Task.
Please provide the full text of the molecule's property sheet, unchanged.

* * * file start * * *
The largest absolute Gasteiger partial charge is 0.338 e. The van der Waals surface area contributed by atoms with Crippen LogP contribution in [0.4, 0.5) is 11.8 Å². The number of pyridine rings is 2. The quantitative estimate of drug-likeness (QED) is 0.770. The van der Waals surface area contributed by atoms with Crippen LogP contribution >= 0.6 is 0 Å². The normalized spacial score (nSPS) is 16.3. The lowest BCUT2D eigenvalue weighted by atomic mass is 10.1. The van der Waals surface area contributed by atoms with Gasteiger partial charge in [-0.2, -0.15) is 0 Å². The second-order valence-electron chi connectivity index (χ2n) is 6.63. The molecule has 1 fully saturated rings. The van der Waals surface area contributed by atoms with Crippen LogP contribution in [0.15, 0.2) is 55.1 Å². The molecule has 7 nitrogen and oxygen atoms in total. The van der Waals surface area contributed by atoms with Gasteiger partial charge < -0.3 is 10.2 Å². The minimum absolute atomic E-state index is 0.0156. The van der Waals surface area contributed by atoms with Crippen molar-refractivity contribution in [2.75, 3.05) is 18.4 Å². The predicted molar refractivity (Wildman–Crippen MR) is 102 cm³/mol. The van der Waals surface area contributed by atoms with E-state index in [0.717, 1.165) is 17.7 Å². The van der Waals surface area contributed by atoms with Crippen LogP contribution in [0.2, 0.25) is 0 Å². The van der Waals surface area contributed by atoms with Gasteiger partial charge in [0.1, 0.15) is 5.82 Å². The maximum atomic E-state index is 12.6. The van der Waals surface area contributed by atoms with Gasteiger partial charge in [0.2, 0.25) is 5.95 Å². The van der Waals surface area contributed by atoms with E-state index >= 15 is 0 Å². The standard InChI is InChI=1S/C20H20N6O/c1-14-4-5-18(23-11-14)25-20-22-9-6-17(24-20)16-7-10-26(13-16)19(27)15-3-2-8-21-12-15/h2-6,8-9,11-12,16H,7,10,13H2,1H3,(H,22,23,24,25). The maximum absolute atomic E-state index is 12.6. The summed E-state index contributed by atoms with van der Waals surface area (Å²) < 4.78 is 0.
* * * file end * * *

The largest absolute Gasteiger partial charge is 0.338 e. The van der Waals surface area contributed by atoms with Crippen LogP contribution in [0.4, 0.5) is 11.8 Å². The number of pyridine rings is 2. The quantitative estimate of drug-likeness (QED) is 0.770. The van der Waals surface area contributed by atoms with Crippen LogP contribution >= 0.6 is 0 Å². The normalized spacial score (nSPS) is 16.3. The lowest BCUT2D eigenvalue weighted by atomic mass is 10.1. The van der Waals surface area contributed by atoms with Gasteiger partial charge in [-0.2, -0.15) is 0 Å². The second-order valence-electron chi connectivity index (χ2n) is 6.63. The molecule has 1 fully saturated rings. The van der Waals surface area contributed by atoms with Crippen LogP contribution in [0.15, 0.2) is 55.1 Å². The molecule has 7 nitrogen and oxygen atoms in total. The van der Waals surface area contributed by atoms with Gasteiger partial charge < -0.3 is 10.2 Å². The minimum absolute atomic E-state index is 0.0156. The van der Waals surface area contributed by atoms with Crippen molar-refractivity contribution in [2.75, 3.05) is 18.4 Å². The predicted molar refractivity (Wildman–Crippen MR) is 102 cm³/mol. The van der Waals surface area contributed by atoms with E-state index in [0.717, 1.165) is 17.7 Å². The van der Waals surface area contributed by atoms with Crippen LogP contribution in [0.2, 0.25) is 0 Å². The van der Waals surface area contributed by atoms with Gasteiger partial charge in [0.1, 0.15) is 5.82 Å². The maximum atomic E-state index is 12.6. The van der Waals surface area contributed by atoms with Gasteiger partial charge in [0.2, 0.25) is 5.95 Å². The van der Waals surface area contributed by atoms with E-state index >= 15 is 0 Å². The standard InChI is InChI=1S/C20H20N6O/c1-14-4-5-18(23-11-14)25-20-22-9-6-17(24-20)16-7-10-26(13-16)19(27)15-3-2-8-21-12-15/h2-6,8-9,11-12,16H,7,10,13H2,1H3,(H,22,23,24,25). The maximum absolute atomic E-state index is 12.6. The summed E-state index contributed by atoms with van der Waals surface area (Å²) < 4.78 is 0.